Children whose mothers who were exposed to the pesticide DDT during pregnancy may face a higher risk of developing breast cancer as adults, according to the findings of new research.
In a study published this week in The Journal of Clinical Endocrinology & Metabolism, researchers determined that women whose mother’s had higher levels of the pesticide Dichlorodiphenyltrichloroethane (DDT) in their bodies while they were pregnant with them were four times more likely to develop breast cancer as adults, when compared to women whose mothers were not exposed to the chemical.
The case-controlled study involved a 54 year followup for more than 20,000 pregnancies, resulting in 9,300 daughters in the Child Health and Development Studies pregnancy cohort focused on women who were Kaiser Foundation Health Plan members who received obstetric care in Alameda County, California, between 1959 and 1967.
Researchers were able to use 50 year old blood samples to determine how much DDT was in the pregnant women’s systems.
A total of 118 women who were born to DDT-exposed mother’s were diagnosed with breast cancer, compared to 354 women who were daughters of women who were not exposed to DDT.
“This 54-year study is the first to provide direct evidence that chemical exposures for pregnant women may have lifelong consequences for their daughters’ breast cancer risk,” said Barbara A. Cohn, co-author of the study.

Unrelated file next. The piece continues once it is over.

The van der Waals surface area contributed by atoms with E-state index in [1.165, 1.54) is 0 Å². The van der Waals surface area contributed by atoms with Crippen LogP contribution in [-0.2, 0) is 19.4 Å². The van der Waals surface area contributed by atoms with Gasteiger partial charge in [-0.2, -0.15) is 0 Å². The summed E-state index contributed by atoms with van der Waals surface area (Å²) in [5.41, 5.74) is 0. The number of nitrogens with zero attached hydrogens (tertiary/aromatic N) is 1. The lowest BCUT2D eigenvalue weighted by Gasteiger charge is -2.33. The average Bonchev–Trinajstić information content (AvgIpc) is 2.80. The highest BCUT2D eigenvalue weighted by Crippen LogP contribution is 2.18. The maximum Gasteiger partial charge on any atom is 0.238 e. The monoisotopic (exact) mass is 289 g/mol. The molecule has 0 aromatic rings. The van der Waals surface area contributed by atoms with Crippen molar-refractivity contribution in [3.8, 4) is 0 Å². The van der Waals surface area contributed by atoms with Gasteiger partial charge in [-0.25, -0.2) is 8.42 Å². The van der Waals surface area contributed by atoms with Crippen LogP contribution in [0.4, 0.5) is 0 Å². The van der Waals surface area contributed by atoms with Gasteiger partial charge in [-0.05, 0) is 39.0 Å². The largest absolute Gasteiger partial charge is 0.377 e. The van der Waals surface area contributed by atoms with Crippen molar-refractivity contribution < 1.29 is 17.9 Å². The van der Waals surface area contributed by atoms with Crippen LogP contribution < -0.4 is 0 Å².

DDT Health Concerns
DDT was first used in the U.S. in 1945 to fight mosquitoes that carried diseases like malaria. It became heavily used in the 50s and 60s; but was phased out when it began to affect wildlife, causing declines in the populations of bald eagles and ospreys. DDT use continues in Africa and Asia.
Many women were exposed to DDT during the time it was in widespread use. The children of those women are now coming to an age where the risk of breast cancer is heightened.
In utero exposure to diethylstilbestrol, another xenoestrogen, has also been linked with increased risk of breast cancer.
Breast cancer affects more than 200,000 women a year in the U.S., killing more than 40,000. There is no known direct cause, yet genetic mutations typically raise the risk, as does obesity, poor diet, cigarette smoke, the miscarriage drug DES and lack of exercise.
“Experimental studies are essential to confirm results and discover causal mechanisms,” said Cohn. “Findings support classification of DDT as an endocrine disruptor, a predictor of breast cancer, and a marker of high risk.”